Phishing E-Mail Targeting Westpac Bank Clients

According to Australia situated Westpac Bank, fake e-mails are doing the rounds while posing as messages from the financial institution as well as displaying a malevolent web-link, reported Techworld.com.au on April 4, 2011.

Exhibiting one header such as "Important Verification required," the fraudulent electronic mail reportedly encourages the recipient for following a given web-link, warned Westpac on its Internet site.

Further, the scam message asks accountholders to complete an online survey else retrieve the details of their accounts. Meanwhile, evidences have also emerged that bogus SMS messages and phone calls too are taking shape for obtaining the account details of customers. Techworld.com.au reported this.

Nevertheless, Westpac has posted on its website that it won't ever request its clients for correcting, verifying or updating their private information for Internet banking. Besides, according to the bank, there are three easy methods for detecting a scam: incase the fake electronic mail directs the recipient for following a web-link alternatively contacting at a given number; prompts the recipient for providing his account details, or plentiful punctuation and grammatical errors mark the e-mail.

However, incase anybody gets this type of phony e-mail, he must avoid replying to it unless he has confirmed that the request is genuine via cross-checking the details from the Westpac site.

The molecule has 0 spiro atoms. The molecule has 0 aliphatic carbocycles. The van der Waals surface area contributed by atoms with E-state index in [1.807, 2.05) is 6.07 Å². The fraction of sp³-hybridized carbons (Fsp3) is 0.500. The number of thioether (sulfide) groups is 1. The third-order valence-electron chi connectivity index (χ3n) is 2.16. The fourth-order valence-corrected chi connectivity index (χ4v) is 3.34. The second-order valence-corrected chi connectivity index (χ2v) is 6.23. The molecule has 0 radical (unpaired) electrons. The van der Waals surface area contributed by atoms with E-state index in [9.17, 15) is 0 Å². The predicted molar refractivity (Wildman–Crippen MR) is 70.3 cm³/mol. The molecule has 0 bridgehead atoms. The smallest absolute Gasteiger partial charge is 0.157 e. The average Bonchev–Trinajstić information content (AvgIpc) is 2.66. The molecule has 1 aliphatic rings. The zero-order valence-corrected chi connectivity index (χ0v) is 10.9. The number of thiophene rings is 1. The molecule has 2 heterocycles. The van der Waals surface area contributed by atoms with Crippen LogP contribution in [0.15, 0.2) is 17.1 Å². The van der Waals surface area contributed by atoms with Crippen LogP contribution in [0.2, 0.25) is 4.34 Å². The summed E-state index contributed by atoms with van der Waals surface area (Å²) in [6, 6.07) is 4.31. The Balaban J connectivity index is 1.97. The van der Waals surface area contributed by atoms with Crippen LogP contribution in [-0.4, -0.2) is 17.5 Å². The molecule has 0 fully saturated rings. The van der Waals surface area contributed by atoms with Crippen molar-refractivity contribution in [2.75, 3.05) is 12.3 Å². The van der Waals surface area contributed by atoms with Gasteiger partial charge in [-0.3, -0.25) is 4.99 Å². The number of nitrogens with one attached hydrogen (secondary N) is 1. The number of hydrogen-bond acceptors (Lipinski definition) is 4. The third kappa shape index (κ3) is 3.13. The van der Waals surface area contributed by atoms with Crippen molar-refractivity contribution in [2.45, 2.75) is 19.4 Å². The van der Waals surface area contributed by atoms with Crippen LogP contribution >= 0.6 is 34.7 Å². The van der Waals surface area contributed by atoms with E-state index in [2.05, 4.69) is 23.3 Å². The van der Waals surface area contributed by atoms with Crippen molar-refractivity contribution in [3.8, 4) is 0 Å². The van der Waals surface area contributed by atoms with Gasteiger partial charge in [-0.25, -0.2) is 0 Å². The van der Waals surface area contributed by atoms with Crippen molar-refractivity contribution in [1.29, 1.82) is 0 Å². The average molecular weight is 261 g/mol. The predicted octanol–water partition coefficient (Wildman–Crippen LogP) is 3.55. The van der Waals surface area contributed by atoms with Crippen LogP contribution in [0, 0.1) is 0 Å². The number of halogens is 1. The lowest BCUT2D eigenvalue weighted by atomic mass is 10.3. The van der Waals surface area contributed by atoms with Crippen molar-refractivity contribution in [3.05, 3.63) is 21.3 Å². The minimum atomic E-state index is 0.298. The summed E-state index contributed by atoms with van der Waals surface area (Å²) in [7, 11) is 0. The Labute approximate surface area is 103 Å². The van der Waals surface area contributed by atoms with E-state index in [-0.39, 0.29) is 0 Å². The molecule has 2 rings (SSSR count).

Moreover, during one likewise incident, England's Trading Standards has cautioned residents of Widnes and Runcorn (UK) repeatedly of scam e-mails, which pose as messages from the HSBC Bank informing recipients that their Internet account utilities have been restricted as also that they must fill out a form attached to the e-mails. The firm further cautions that the web-links have chances of projecting inflated alerts that their computers are infected with viruses. Runcornandwidnesweeklynews.co.uk published this in news on March 31, 2011.

Meanwhile, the Westpac Bank Internet site posted a statement that customers should erase the phony electronic mail instantly if anyone has got it in his inbox. Specifically, the posting states that if anybody has already clicked the web-link inside the dubious e-mail then he should turn on his anti-virus software and scrutinize his system for potential trojans or viruses. Techworld.com.au reported this.

Related article: Phishing With A Redirector Code

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